Astrophys. J., 875, 31-31 (2019/April-2)
Evolution and spectral response of a steam atmosphere for early Earth with a coupled climate-interior model.
KATYAL N., NIKOLAOU A., GODOLT M., GRENFELL J.L., TOSI N., SCHREIER F. and RAUER H.
Abstract (from CDS):
The evolution of Earth's early atmosphere and the emergence of habitable conditions on our planet are intricately coupled with the development and duration of the magma ocean (MO) phase during the early Hadean period (4-4.5 Ga). In this paper, we study the evolution of the steam atmosphere during the MO period. We obtain the outgoing longwave radiation (OLR) using the line-by-line radiative transfer code GARLIC. Our study suggests that an atmosphere consisting of pure H2O, built as a result of outgassing, extends the MO lifetime to several million years. The thermal emission as a function of the solidification timescale of an MO is shown. We study the effect of thermal dissociation of H2O at higher temperatures by applying atmospheric chemical equilibrium, which results in the formation of H2 and O2 during the early phase of the MO. A 1%-6% reduction in the OLR is seen. We also obtain the effective height of the atmosphere by calculating the transmission spectra for the whole duration of the MO. An atmosphere of depth 100 km is seen for pure water atmospheres. The effect of thermal dissociation on the effective height of the atmosphere is also shown. Due to the difference in the absorption behavior at different altitudes, the spectral features of H2 and O2 are seen at different altitudes of the atmosphere. Therefore, these species, along with H2O, have a significant contribution to the transmission spectra and could be useful for placing observational constraints on MO exoplanets.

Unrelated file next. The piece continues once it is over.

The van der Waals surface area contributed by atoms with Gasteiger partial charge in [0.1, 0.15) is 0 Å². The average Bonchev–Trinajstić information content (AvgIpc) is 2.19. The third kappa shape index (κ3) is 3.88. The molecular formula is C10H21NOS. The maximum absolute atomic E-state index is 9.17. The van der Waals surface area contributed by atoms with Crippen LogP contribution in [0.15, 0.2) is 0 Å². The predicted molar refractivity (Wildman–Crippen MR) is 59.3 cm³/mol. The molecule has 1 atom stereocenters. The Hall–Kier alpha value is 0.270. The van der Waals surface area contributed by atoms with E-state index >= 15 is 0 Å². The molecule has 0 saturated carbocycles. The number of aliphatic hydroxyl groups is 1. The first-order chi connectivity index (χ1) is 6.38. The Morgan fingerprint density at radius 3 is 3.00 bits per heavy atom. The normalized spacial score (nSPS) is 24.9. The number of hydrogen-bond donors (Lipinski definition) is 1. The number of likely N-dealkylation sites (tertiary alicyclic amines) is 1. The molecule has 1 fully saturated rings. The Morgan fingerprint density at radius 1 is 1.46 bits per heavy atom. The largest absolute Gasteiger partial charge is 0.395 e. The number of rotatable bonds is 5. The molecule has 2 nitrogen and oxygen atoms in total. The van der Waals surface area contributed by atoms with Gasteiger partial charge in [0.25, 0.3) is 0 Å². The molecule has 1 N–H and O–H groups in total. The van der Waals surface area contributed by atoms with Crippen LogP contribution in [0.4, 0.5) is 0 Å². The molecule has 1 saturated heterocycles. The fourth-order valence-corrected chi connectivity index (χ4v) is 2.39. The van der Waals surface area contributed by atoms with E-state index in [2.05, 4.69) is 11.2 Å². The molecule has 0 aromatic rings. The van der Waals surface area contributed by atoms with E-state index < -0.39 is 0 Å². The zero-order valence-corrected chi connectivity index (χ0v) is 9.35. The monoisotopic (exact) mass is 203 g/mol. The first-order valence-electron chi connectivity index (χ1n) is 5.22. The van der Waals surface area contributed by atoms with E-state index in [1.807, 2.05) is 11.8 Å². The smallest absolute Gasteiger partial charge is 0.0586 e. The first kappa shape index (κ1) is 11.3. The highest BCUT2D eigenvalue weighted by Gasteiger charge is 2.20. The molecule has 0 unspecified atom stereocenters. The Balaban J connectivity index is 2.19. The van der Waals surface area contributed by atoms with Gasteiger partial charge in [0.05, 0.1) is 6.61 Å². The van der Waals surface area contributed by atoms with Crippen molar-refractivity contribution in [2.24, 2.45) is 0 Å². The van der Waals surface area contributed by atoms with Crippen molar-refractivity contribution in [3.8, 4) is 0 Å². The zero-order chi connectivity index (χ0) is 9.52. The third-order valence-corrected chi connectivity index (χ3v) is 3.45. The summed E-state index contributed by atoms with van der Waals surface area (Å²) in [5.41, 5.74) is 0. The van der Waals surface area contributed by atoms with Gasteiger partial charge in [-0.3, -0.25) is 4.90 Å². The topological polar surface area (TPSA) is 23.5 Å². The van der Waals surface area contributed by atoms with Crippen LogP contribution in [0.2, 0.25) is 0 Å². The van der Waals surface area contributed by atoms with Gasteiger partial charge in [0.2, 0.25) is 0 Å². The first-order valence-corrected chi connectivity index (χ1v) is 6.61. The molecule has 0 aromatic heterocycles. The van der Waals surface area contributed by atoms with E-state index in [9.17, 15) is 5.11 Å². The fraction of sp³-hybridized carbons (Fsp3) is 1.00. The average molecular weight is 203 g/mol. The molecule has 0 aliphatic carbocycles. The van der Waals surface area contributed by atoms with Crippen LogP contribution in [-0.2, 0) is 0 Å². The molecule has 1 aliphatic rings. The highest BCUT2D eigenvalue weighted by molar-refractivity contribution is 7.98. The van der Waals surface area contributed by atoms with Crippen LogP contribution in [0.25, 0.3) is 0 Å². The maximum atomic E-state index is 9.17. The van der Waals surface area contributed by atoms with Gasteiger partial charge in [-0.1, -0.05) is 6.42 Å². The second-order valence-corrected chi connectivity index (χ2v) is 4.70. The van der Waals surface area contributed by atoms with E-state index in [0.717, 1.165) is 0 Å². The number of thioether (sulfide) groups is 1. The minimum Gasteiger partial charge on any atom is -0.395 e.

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planets and satellites: atmospheres - planets and satellites: interiors - radiative transfer
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